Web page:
The 16-year-olds were visiting schools in Boston, New York, Philadelphia, and Washington, D.C., and had extra time in their schedule that a Pennsylvania tour company was tasked with filling, according to Tiffany McQueary, associate director of marketing and admissions at Marist.
“They were in charge of hosting the group and were asked to find a school the students could visit for a cultural exchange: shadowing our students for the day and attending a school function in the evening,” McQueary said. “It all worked for us because the date they needed was the day of our Winter Dance.”
But more than just filling a gap, there were significant conversations and maybe lifelong friendships formed.
A seven-hour school day with the Chinese students is one that sophomore Ashley Marion, 15, won’t soon forget.
“Just meeting someone from China was a great experience,” she said. “I had never met a person from China.
“One of the best parts was at lunch; we were laughing and talking about education and our lives at school,” Marion said. “We were just enjoying each others’ company.”
One Marist student described the Chinese visitors as “kind” and “polite.”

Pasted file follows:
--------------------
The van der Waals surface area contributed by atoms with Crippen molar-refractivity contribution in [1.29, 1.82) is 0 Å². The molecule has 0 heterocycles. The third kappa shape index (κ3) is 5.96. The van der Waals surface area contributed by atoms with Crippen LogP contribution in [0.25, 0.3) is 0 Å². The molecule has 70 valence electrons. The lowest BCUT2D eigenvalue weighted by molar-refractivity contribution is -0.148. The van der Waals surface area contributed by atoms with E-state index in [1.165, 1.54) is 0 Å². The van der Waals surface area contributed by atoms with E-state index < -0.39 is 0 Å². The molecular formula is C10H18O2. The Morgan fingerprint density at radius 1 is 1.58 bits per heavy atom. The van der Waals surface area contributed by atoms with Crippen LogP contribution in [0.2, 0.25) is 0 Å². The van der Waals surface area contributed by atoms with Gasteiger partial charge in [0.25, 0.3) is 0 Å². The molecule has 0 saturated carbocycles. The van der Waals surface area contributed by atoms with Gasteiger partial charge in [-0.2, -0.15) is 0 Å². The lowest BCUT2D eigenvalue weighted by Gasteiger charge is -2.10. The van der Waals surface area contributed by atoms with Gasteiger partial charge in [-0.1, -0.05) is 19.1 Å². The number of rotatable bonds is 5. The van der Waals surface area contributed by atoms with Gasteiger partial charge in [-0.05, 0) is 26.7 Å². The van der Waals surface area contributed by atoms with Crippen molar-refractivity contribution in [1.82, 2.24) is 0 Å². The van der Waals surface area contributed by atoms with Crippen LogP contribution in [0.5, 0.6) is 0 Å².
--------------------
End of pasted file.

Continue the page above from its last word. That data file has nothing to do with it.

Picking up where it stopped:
During the day, the students from the two countries discussed the differences in their educational systems, accomplished with the help of three on-site interpreters.
The American students were surprised to learn that the Chinese students had nine- and 10-hour school days, and that they were much more advanced in some areas than their American counterparts.
“One girl talked about taking geometry since 8 years old, and I’m just taking it now,” Marion said.
And while none of the American students could speak Chinese, a few of the Chinese students could speak some English.
Things in common
As the students shared their experiences and interests, it became apparent that they had a lot more in common than they had originally thought.
“We talked about sports, we talked about basketball and how we like to play it,” Marion said. “We talked about sports in general.”
Another common interest: the universal language.
“We talked about music, and Taylor Swift and Justin Bieber,” Marion said, laughing. “That was one thing we had in common.”
Good-byes and emails
Soon, the day was over, and the good-byes began. The Chinese and American students exchanged emails and promised to keep in touch and continue the friendships which had been born.
“If we were to consider doing the experience again, I would, because it was a pleasure having them,” Marion said.
Highlights: education and fun
What’s the main thing this American student took away from the day and exchanges with her new Chinese friends?
“How we should value all education, and not let it go to waste,” Marion said. “Be grateful for education, because there are people out there who don’t have it and probably want it.”
After spending most of the day at Marist, the Chinese students returned in the evening for fun at the high school’s annual Winter Dance.
Joseph Passantino may be reached at JoePass@hudsonreporter.com.